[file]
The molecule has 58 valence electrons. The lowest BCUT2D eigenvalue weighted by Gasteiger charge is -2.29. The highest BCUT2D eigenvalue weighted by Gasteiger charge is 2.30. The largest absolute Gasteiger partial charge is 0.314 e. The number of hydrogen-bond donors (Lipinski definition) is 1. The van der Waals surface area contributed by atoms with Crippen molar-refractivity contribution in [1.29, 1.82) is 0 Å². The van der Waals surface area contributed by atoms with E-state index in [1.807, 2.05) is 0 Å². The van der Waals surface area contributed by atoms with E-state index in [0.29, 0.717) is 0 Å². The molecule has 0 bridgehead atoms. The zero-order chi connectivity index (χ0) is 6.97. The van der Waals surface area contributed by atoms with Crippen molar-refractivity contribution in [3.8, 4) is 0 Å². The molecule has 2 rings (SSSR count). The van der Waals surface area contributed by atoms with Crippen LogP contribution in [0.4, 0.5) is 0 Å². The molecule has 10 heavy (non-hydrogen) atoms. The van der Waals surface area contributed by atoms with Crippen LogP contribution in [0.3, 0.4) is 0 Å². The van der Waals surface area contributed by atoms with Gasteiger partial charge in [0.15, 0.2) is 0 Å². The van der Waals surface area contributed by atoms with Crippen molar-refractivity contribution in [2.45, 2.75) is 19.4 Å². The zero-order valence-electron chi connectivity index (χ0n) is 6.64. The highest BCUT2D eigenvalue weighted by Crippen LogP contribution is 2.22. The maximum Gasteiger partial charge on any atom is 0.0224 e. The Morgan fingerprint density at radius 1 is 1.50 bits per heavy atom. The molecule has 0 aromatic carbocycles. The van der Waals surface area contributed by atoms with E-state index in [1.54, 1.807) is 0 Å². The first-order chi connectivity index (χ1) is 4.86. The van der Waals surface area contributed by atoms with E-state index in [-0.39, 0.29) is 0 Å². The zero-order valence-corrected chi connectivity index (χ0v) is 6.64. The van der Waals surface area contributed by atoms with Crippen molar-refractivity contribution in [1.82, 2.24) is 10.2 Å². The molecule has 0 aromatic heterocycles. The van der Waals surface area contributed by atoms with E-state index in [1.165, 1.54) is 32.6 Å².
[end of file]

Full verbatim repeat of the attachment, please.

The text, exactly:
The molecule has 58 valence electrons. The lowest BCUT2D eigenvalue weighted by Gasteiger charge is -2.29. The highest BCUT2D eigenvalue weighted by Gasteiger charge is 2.30. The largest absolute Gasteiger partial charge is 0.314 e. The number of hydrogen-bond donors (Lipinski definition) is 1. The van der Waals surface area contributed by atoms with Crippen molar-refractivity contribution in [1.29, 1.82) is 0 Å². The van der Waals surface area contributed by atoms with E-state index in [1.807, 2.05) is 0 Å². The van der Waals surface area contributed by atoms with E-state index in [0.29, 0.717) is 0 Å². The molecule has 0 bridgehead atoms. The zero-order chi connectivity index (χ0) is 6.97. The van der Waals surface area contributed by atoms with Crippen molar-refractivity contribution in [3.8, 4) is 0 Å². The molecule has 2 rings (SSSR count). The van der Waals surface area contributed by atoms with Crippen LogP contribution in [0.4, 0.5) is 0 Å². The molecule has 10 heavy (non-hydrogen) atoms. The van der Waals surface area contributed by atoms with Crippen LogP contribution in [0.3, 0.4) is 0 Å². The van der Waals surface area contributed by atoms with Gasteiger partial charge in [0.15, 0.2) is 0 Å². The van der Waals surface area contributed by atoms with Crippen molar-refractivity contribution in [2.45, 2.75) is 19.4 Å². The zero-order valence-electron chi connectivity index (χ0n) is 6.64. The highest BCUT2D eigenvalue weighted by Crippen LogP contribution is 2.22. The maximum Gasteiger partial charge on any atom is 0.0224 e. The Morgan fingerprint density at radius 1 is 1.50 bits per heavy atom. The molecule has 0 aromatic carbocycles. The van der Waals surface area contributed by atoms with E-state index in [1.54, 1.807) is 0 Å². The first-order chi connectivity index (χ1) is 4.86. The van der Waals surface area contributed by atoms with E-state index in [-0.39, 0.29) is 0 Å². The zero-order valence-corrected chi connectivity index (χ0v) is 6.64. The van der Waals surface area contributed by atoms with Crippen molar-refractivity contribution in [1.82, 2.24) is 10.2 Å². The molecule has 0 aromatic heterocycles. The van der Waals surface area contributed by atoms with E-state index in [1.165, 1.54) is 32.6 Å².